Example 6 - Set Travel Time TargetΒΆ

In this example we will revisit the ANUGA model output we looked at in Example 1 - Particles in Steady Flow (ANUGA). This time, however, we will set a particle travel time target as opposed to a number of iterations for the particles to move.

In this method, we allow the particles to take as many iterations as they need (individually) to get as close as possible to the target travel time that we prescribe.

Full example script available here.

After loading the data and establishing the parameters in the same way we did in Example 1 - Particles in Steady Flow (ANUGA), we will change the grid size so that the range of travel times we can obtain in this small example is a bit better constrained. Then we will just define our particle seeding locations and generate the particles so they can be used for the routing.

>>> params.dx = 10.
# set up the particles
>>> seed_xloc = list(range(20, 30))
>>> seed_yloc = list(range(48, 53))
>>> Np_tracer = 50
>>> particle = pt.Particles(params)
>>> particle.generate_particles(Np_tracer, seed_xloc, seed_yloc)

We note that by discretizing our grid and the particle routing procedure, we are unable to prescribe precise particle travel times. Due to the gridded scheme, we can only measure particle travel times when particles are located at the center of a cell. So when a target travel time is set, the particle travel times are not precisely that number, but rather the closest times corresponding to when each particle is in a cell center.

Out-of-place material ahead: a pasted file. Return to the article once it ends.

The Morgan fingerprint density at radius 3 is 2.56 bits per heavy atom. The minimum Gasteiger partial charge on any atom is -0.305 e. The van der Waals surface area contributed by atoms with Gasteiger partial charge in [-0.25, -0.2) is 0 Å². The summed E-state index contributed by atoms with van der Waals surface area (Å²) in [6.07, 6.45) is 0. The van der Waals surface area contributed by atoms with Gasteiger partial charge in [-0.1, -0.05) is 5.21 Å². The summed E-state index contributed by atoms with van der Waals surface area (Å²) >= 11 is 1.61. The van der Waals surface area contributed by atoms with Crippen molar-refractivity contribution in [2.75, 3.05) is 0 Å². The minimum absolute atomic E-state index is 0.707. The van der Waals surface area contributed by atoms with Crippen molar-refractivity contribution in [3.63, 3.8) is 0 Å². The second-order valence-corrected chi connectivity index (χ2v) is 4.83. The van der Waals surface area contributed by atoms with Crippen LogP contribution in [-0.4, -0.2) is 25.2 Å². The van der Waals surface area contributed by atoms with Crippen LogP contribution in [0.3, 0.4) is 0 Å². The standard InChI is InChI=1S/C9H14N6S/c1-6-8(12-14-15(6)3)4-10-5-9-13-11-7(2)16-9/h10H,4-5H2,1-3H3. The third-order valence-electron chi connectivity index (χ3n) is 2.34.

To set a travel time target, we will use the lower-level API and access the particle_track module directly, and then use some routines to plot the initial and final particle locations. The target travel time we will be using is 2100 seconds.

>>> walk_data = particle.run_iteration(target_time=2100)
>>> routines.plot_state(params.depth, walk_data, iteration=0, c='b')
>>> routines.plot_final(params.depth, walk_data, iteration=-1, c='r')
>>> plt.title('Initial and Final Particle Locations')
>>> plt.show()

(png, hires.png)


To see how close we are to the prescribed target travel time of 2100 seconds, we will get a list of the final travel times that we then print to the console. We can access the data from the most recent step using get_state.

>>> _, _, finaltimes = routines.get_state(walk_data)
>>> print('List of particle travel times for final particle locations: ' +
>>>       str(np.round(finaltimes)))

List of particle travel times for final particle locations: [2042. 2064.
2106. 2087. 2085. 2102. 2069. 2089. 2090. 2091. 2051. 2106.
2111. 2119. 2140. 2129. 2101. 2083. 2091. 2145. 2179. 2080. 2067. 2100.
2163. 2096. 2125. 2079. 2129. 2151. 2122. 2089. 2137. 2112. 2093. 2093.
2102. 2102. 2099. 2042. 2070. 2108. 2115. 2115. 2108. 2112. 2062. 2124.]